It is not any 15-year old's responsibility, obligation, or burden to comfort an adult through a rough life transition. I'll just say it; something is not right about an adult who would put a teenager in that position. A good daughter should take on that role herself and not push it on her son. After all, she is on the other side of the wall.

Mother-in-law can knock on the wall if she needs help in the night, to which you or your wife will gladly answer. Son stays home after bedtime, and in his own bed.

It is possible your wife and/or mother-in-law may get angry, because you're basically calling a spade "a spade" whether or not you come right out and say it.

I had a mother who could have spoken up and protected me but didn't, and in the end, her willingness to overlook the situation and deny the possibility of my endangerment has caused me a lifetime of inner anguish. She overlooked signs right under her knows and chose to shrug it off.

Even 15 years after she died, I still struggle with my anger toward her for turning her head to "keep the peace." She basically sacrificed me to keep up appearances. She didn't want to ruffle anyone's feathers.

I encourage you to go to youtube.com and view MS Ex. Dir. Chris Anderson's public speeches where he speaks of his survivor story.

Again, be polite but be firm. You know why this situation is troubling you. Follow your instincts. If you're wrong, your son is safe. If you're right, your son is safe. If you do nothing, then to whom are you handing over the power over your son's welfare?

Yes, your wife and mother-in-law may choose to be upset if you stop the sleepovers, but weigh their wishes against the great possibility of facing the greatest regret you will ever carry through life.
_________________________
"A burned bridge can be a gift; it prevents us from returning to a place we should have never been."
https://www.youtube.com/watch?v=5JfvAPZGjds

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#464746 - 04/29/14 06:55 AM Re: My mother-in-law and 15 year-old sharing a bed [Re: learning2remember]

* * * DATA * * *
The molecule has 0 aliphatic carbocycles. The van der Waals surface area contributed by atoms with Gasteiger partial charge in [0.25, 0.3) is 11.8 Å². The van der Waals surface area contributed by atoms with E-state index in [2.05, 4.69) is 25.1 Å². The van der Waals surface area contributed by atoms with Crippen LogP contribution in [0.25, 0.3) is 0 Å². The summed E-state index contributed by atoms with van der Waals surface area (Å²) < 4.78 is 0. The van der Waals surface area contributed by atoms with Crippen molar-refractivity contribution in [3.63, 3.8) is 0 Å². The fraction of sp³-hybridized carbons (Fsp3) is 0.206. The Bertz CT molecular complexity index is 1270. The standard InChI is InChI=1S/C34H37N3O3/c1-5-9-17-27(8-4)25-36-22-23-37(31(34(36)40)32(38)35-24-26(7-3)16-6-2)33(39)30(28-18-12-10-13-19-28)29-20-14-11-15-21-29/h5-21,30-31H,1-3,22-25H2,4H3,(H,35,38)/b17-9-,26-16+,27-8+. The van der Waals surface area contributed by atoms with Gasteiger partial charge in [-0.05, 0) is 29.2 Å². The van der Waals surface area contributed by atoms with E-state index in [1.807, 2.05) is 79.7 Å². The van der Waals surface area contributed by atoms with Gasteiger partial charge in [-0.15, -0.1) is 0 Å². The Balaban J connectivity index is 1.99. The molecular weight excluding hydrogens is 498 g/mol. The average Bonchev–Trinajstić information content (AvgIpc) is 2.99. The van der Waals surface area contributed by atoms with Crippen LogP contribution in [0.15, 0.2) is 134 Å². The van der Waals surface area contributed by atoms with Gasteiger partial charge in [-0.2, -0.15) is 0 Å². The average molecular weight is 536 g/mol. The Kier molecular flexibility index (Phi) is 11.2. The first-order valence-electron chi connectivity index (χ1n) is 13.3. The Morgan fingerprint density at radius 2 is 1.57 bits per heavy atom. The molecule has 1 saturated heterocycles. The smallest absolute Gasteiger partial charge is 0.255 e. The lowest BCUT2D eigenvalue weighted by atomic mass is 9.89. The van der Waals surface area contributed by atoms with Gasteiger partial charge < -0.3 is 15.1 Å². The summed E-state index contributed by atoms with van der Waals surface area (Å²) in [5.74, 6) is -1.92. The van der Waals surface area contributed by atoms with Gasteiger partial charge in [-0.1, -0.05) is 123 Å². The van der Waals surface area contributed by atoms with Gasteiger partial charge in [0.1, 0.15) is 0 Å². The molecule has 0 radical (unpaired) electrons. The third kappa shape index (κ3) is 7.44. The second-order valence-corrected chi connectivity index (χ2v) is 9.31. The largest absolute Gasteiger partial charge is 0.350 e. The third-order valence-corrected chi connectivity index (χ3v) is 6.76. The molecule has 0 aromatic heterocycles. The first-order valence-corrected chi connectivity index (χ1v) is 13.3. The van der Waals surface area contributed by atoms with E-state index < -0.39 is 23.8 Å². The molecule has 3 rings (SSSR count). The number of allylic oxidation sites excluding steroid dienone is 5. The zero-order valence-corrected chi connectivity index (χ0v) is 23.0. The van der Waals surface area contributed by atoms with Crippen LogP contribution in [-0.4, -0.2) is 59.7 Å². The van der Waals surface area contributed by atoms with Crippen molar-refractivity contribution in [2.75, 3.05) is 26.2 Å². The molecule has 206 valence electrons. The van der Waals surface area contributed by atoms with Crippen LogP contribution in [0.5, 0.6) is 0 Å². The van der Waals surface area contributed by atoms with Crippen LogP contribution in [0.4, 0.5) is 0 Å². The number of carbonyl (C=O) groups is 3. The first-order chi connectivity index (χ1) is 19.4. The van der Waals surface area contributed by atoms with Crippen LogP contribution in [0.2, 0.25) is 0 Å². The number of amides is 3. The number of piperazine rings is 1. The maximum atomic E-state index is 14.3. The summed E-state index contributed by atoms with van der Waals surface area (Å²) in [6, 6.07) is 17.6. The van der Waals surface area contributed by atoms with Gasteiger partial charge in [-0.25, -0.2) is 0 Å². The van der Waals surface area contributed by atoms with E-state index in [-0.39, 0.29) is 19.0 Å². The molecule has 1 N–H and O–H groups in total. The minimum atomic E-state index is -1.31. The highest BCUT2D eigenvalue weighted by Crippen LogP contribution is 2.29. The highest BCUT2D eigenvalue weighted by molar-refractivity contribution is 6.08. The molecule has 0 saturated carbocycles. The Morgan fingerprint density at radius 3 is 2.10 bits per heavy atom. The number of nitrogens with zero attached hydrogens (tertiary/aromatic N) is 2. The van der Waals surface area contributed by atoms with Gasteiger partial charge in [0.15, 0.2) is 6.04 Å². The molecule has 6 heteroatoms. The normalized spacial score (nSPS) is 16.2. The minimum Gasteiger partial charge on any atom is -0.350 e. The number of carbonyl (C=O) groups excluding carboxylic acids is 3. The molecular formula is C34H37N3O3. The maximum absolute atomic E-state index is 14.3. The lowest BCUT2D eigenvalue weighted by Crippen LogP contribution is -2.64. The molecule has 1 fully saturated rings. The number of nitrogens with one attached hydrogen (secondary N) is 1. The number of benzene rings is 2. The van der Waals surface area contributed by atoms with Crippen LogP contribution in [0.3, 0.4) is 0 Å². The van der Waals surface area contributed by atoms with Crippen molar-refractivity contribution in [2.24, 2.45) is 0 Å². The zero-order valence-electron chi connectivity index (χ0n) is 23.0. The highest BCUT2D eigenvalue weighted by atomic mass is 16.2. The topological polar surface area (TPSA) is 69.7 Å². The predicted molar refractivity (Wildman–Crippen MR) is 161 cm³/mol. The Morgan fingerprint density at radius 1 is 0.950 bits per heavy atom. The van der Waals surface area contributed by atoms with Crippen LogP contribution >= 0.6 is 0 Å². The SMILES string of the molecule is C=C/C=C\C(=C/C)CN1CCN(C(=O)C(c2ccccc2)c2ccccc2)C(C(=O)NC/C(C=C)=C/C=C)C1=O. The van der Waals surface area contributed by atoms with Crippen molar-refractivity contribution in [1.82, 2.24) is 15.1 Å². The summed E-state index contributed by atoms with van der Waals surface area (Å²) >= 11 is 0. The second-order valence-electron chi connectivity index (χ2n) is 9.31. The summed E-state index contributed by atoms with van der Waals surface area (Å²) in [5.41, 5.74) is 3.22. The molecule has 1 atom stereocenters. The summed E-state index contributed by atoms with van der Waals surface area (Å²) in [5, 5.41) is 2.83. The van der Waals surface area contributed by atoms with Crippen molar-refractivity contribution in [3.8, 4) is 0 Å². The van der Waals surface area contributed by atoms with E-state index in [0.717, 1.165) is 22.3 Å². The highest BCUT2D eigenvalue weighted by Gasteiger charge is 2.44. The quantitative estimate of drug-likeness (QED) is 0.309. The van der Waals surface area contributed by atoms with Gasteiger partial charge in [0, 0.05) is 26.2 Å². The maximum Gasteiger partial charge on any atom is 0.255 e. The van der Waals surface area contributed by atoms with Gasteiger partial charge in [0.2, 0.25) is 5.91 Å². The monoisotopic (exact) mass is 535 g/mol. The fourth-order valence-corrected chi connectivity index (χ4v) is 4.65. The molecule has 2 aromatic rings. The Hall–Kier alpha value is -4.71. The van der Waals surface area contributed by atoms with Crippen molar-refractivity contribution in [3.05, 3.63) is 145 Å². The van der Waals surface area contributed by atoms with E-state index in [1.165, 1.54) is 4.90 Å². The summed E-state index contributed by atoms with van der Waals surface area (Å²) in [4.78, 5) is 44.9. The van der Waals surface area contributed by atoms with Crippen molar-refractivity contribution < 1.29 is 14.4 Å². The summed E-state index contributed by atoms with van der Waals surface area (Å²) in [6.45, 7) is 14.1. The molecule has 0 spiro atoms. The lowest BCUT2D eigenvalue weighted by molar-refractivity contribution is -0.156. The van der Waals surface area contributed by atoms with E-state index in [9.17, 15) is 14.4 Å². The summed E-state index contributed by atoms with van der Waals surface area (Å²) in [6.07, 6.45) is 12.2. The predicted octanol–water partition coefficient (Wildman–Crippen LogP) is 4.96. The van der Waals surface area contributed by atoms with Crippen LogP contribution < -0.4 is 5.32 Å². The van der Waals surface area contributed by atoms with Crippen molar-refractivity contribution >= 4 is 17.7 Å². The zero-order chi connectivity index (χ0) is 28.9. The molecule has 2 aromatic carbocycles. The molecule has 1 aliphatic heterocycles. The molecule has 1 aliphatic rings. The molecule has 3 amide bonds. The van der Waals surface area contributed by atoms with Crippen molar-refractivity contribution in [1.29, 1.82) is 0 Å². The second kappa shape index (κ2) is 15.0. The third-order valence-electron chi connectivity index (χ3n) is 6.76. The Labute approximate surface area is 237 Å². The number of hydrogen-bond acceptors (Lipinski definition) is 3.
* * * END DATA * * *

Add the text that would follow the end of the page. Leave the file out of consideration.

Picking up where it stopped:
concerned_husky Offline
Member
MaleSurvivor

Registered: 08/29/12
Posts: 585
That's like asking a stranger to give a beggar a million bucks because he's poor.
_________________________
Husky

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#464754 - 04/29/14 11:18 AM Re: My mother-in-law and 15 year-old sharing a bed [Re: learning2remember]
Jay1946 Offline


Registered: 08/08/13
Posts: 82
Loc: Miami, Florida, USA
Dear Learning:

I was a victim of "Emotional Abuse" from my mother when I was your son's age. It screwed me up big time and it took me many years to overcome.

Your son is being emotionally abused. Furthermore, by leaning on your son for companionship, your mother in law is damaging her own prospects of recovering from her loss.
_________________________
Jay

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#464757 - 04/29/14 02:45 PM Re: My mother-in-law and 15 year-old sharing a bed [Re: learning2remember]
learning2remember Offline
Member

Registered: 10/21/03
Posts: 261
Loc: Europe
Thanks for the feedback everybody. This was hard for me to write about for lots of reasons. For one thing, as i wrote I was thinking, "This sounds worse than it is." But I have enough sense to think to myself, "Then what does that tell you."

I really needed input from others though.

To clarify, he's been sleeping there for about two weeks. I assumed it was a different room or at least a different bed. Even then, I was saying, "We need a deadline of when this stops." The truth is, I miss him. I don't like him going to bed and waking up somewhere else, even if it is the next door apartment. When I brought this up, there was resistance. I even imagined he might sleep better there since it is a quieter side of the building (not facing the street.)

Then, it dawned on me after this other guest had been there a night or two that this must make sleeping arrangments complicated, so I asked my son and realised they were sleeping in the same bed. I didn't want to alarm him. For what it's worth (and it's not worth much), we are talking about different covers.

The strange thing is, the reason he was sleeping there was, I thought, to make the place less empty. But if the other guest is there, then it's not empty! And when the guest isn't there, why is my son not sleeping in that other room! I just don't get it.

I would have never agreed to this, and don't understand why anybody thought this ok. I don't blame my son.

I brought it up again. I think this was the third time. (The first time was after the first few days, before I knew about the beds. The second time was as soon as I heard about the bed, maybe two days ago.)

Basically I just said he needs to come home. Tonight he is sleeping in his own bed.

I'll give this some time before I speak to him about it. Maybe a week?

I never thougth I would get sucked into enabling that kind of dysfunction.
_________________________
"This is not my shame, this is their shame." Mona Eltahawy